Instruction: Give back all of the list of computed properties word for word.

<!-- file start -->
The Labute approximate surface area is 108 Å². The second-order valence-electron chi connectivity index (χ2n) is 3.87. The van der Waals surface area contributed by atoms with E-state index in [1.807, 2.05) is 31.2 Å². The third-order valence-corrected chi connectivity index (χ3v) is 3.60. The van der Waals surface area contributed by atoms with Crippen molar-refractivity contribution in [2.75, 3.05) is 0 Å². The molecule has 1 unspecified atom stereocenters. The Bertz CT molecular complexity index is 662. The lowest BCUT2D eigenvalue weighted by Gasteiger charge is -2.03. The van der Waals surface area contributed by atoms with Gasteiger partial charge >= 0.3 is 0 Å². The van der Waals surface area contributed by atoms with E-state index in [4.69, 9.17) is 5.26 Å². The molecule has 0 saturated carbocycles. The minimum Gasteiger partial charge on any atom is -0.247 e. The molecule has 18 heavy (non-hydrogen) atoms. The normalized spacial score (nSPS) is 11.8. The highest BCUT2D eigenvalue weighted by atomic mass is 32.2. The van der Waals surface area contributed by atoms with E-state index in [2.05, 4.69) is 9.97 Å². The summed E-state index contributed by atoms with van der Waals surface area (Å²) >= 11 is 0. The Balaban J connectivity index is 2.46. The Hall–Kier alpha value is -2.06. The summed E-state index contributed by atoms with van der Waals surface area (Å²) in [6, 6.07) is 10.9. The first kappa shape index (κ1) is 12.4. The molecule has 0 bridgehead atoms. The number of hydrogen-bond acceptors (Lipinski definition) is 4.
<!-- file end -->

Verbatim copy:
The Labute approximate surface area is 108 Å². The second-order valence-electron chi connectivity index (χ2n) is 3.87. The van der Waals surface area contributed by atoms with E-state index in [1.807, 2.05) is 31.2 Å². The third-order valence-corrected chi connectivity index (χ3v) is 3.60. The van der Waals surface area contributed by atoms with Crippen molar-refractivity contribution in [2.75, 3.05) is 0 Å². The molecule has 1 unspecified atom stereocenters. The Bertz CT molecular complexity index is 662. The lowest BCUT2D eigenvalue weighted by Gasteiger charge is -2.03. The van der Waals surface area contributed by atoms with Gasteiger partial charge >= 0.3 is 0 Å². The van der Waals surface area contributed by atoms with E-state index in [4.69, 9.17) is 5.26 Å². The molecule has 0 saturated carbocycles. The minimum Gasteiger partial charge on any atom is -0.247 e. The molecule has 18 heavy (non-hydrogen) atoms. The normalized spacial score (nSPS) is 11.8. The highest BCUT2D eigenvalue weighted by atomic mass is 32.2. The van der Waals surface area contributed by atoms with E-state index in [2.05, 4.69) is 9.97 Å². The summed E-state index contributed by atoms with van der Waals surface area (Å²) >= 11 is 0. The Balaban J connectivity index is 2.46. The Hall–Kier alpha value is -2.06. The summed E-state index contributed by atoms with van der Waals surface area (Å²) in [6, 6.07) is 10.9. The first kappa shape index (κ1) is 12.4. The molecule has 0 bridgehead atoms. The number of hydrogen-bond acceptors (Lipinski definition) is 4.